The Truants and the Madman

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Before her husband had altogether vanished from her sphere of influence, Giribala had often heard from him about the wonderful histrionic powers of this woman, and in her jealous curiosity had greatly desired to see Lavanga on the stage. But she could not secure her husband's consent, because Gopinath was firm in his opinion that the theatre was a place not fit for any decent woman to visit.

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At last she paid for a seat, and sent Sudha to see this famous actress in one of her best parts. The account that she received from her on her return was far from flattering to Lavanga, either as to her personal appearance or as to her stage accomplishments. Since, for obvious reasons, she had great faith in Sudha's power of appreciation where it was due, she did not hesitate to believe in her description of Lavanga which was accompanied by mimicry of a ludicrous mannerism.

When at last her husband deserted her in his infatuation for this woman, she began to feel qualms of doubt. But as Sudha repeatedly asserted her former opinion with a greater vehemence, comparing Lavanga to a piece of burnt log dressed up in a woman's clothes, Giribala determined secretly to go to the theatre herself and settle this question for good.

And she did go there one night with all the excitement of a forbidden entry. Her very trepidation of heart lent a special charm to what she saw there. She gazed at the faces of the spectators, lit up with an unnatural shine of lamplight; and, with the magic of its music and the painted canvas of its scenery, the theatre seemed to her like a world where society was suddenly freed from its law of gravitation.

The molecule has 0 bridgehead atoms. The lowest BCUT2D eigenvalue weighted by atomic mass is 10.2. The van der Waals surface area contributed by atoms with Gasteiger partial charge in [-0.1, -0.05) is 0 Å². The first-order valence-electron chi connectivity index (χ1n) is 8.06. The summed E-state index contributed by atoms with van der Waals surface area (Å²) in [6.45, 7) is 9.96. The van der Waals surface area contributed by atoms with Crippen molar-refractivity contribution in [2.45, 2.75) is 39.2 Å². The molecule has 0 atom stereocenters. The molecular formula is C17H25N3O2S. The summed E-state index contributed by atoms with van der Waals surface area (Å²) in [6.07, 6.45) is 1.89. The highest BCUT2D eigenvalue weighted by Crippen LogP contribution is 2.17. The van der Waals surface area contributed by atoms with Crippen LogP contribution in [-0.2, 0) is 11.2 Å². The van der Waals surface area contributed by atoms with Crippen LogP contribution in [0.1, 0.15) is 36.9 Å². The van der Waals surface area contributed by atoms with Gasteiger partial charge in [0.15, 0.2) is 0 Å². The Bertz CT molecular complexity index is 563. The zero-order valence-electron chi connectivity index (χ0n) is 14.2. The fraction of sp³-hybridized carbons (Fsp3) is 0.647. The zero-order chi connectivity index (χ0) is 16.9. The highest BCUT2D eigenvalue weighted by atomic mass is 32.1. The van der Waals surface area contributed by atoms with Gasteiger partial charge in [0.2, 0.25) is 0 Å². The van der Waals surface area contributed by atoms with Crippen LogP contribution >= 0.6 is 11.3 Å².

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Coming from her walled-up terrace and joyless home, she had entered a region where dreams and reality had clasped their hands in friendship, over the wine-cup of art. The bell rang, the orchestra music stopped, the audience sat still in their seats, the stage lights shone brighter, and the curtain was drawn up. Suddenly appeared in the light from the mystery of the unseen the shepherd girls of the Vrinda forest, and with the accompaniment of songs commenced their dance, punctuated with the uproarious applause of the audience.

The blood began to throb all over Giribala's body, and she forgot for the moment that her life was limited to her circumstances, and that she had not been set free in a world where all laws had melted in music. Sudha came occasionally to interrupt her with anxious whispers, urging her to hasten back home for fear of being detected. But she paid no heed to the warning, for her sense of fear had gone.

The play goes on. Krishna has given offence to his beloved Radha, and she in her wounded pride refuses to recognise him.


He is entreating her, abasing himself at her feet, but in vain. Giribala's heart seems to swell. She imagines herself as the offended Radha; and feels that she also has in her this woman's power to vindicate her pride. She had heard what a force was woman's beauty in the world, but to-night it became to her palpable.

At last the curtain dropped, the light became dim, the audience got ready to leave the theatre, but Giribala sat still like one in a dream. The thought that she would have to go home had vanished from her mind.

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She waited for the curtain to rise again and the eternal theme of Krishna's humiliation at the feet of Radha to continue. But Sudha came to remind her that the play had ended, and the lamps would soon be put out. It was late when Giribala came back home. A kerosene lamp was dimly burning in the melancholy solitude and silence of her room. Near her window upon her lonely bed a mosquito curtain was slightly moving in a gentle breeze. Her world seemed to her distasteful and mean, like a rotten fruit swept into the dustbin.